Thursday, September 9, 2010

Thomas Dolby’s “The Golden Age of Wireless” and “The Flat Earth”

This is an essay I wrote for CHIRP Radio that also appears on their blog. Do yourself a favor and have a listen to this great community-based independent radio station!

Growing up in Omaha, Nebraska in the mid-1980s, before the existence of the Internet and MP3 players, meant you had to look a little harder to find new and interesting pop music. Fortunately I had a sister who was plugged in to the few places in town where one could find new stuff that wasn’t featured on Casey Kasem’s Top 40. One day she got hold of two albums on cassette tapes that I dutifully sponged off of her and that introduced me to the brilliant synth-pop of Thomas Morgan Robertson, a.k.a. Thomas Dolby.

In these days of ubiquitous electronic equipment, it’s easy to forget there was a time when it wasn’t possible to just push a button and have coherent sounds (or songs, or albums) come pouring out. Digital sounds didn’t come off the shelf; they had to be built from the ground up and made into something useable, hopefully by someone who knows what they’re doing, musically and technically. Dolby was one of those people. His skills enabled him to make two of the best pop albums to come out of the New Wave era.

“The Golden Age of Wireless” was originally released in 1982. Dolby’s biggest and only hit in America was this album’s first track, “She Blinded Me with Science,” a jumpy, expertly crafted techie love song with an accompanying video that was the exact kind of computer-pop that commercial radio and MTV could use to usher in the electronic age. In the U.S., the song and video quickly relegated Dolby with other symbols of ‘80s “nerd” culture like the band Devo and the movies “Revenge of the Nerds,” and “Weird Science.”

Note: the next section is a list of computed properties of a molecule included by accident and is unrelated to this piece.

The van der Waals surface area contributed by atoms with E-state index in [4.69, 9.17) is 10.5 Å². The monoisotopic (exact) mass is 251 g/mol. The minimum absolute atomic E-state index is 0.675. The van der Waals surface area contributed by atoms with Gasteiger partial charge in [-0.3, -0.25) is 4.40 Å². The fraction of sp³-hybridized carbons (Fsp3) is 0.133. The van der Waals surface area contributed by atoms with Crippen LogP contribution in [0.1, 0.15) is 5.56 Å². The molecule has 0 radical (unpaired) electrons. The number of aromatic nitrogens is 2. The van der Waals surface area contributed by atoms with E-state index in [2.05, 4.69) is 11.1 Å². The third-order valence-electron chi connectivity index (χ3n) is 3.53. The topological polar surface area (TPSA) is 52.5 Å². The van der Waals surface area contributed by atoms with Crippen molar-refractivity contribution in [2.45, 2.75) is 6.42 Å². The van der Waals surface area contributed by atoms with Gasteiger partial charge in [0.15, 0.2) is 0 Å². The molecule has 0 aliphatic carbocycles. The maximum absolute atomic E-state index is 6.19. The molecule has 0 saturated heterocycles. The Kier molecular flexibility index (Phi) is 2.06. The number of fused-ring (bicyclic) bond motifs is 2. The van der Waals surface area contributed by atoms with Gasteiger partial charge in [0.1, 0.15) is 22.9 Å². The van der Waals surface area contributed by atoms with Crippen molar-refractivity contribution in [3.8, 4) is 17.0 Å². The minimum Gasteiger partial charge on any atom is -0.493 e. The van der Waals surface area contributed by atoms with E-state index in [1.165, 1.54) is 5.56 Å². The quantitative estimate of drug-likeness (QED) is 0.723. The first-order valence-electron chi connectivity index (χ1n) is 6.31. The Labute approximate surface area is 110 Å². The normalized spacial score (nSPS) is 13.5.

As with a few other “one hit wonders,” Dolby’s U.S. breakthrough song wasn’t really indicative of what was on the rest of the album or the depth of the artist’s talent. After track #1, Dolby uses his keyboards and drum machines to address some heavy subjects, ranging from his preoccupation with technology its effect on humanity (“Radio Silence,” “Airwaves,” “Windpower”), to wistful nostalgia for lost childhood love (“Europa and the Pirate Twins”) to eating disorders (“Weightless”).

And at a time when it seemed the Cold War between Reagan’s America and the U.S.S.R. would escalate to a nuclear war any day, Dolby seemed to be meditating on the shifting fortunes of The West, symbolized by a wrecked military sea vessel, in “One of Our Submarines.” There’s something chilling and prescient in the way he sings “Bye bye, empire…empire, bye bye” in the chorus. And when he sings about a “Cloudburst on Shingle Street,” there is enough ambiguity in the lyrics to interpret the event as weather-related or something much more horrifying.

Two years after “Golden Age,” Dolby released “The Flat Earth,” a seven track gem with the same full, almost cinematic sound arrangements and impeccable production values of its predecessor. Opening with the politically charged electro-funk of “Dissidents,” Dolby adds heavy doses of jazz to the synth-pop mix, resulting in the exotic-sounding and inspirational title track, the smoky-lounge lament “I Scare Myself,” and “Screen Kiss,” a song that’s as vivid, disturbing, and brilliant a musical depiction of the dark side of Hollywood as “Mulholland Drive” was for the movies.

After making these two records, Dolby’s albums output were fewer and farther between. He went on to become a very successful producer, arranger, session musician, and forward-thinking creative guru dedicated to furthering the use of technology in media. If he had not done anything else besides these two remarkable albums, though, Dolby’s place in pop music history would be secure. I’m glad I was able to grow up with these records in my collection, as they showed me what electronic music and pop music were capable of in the right hands.

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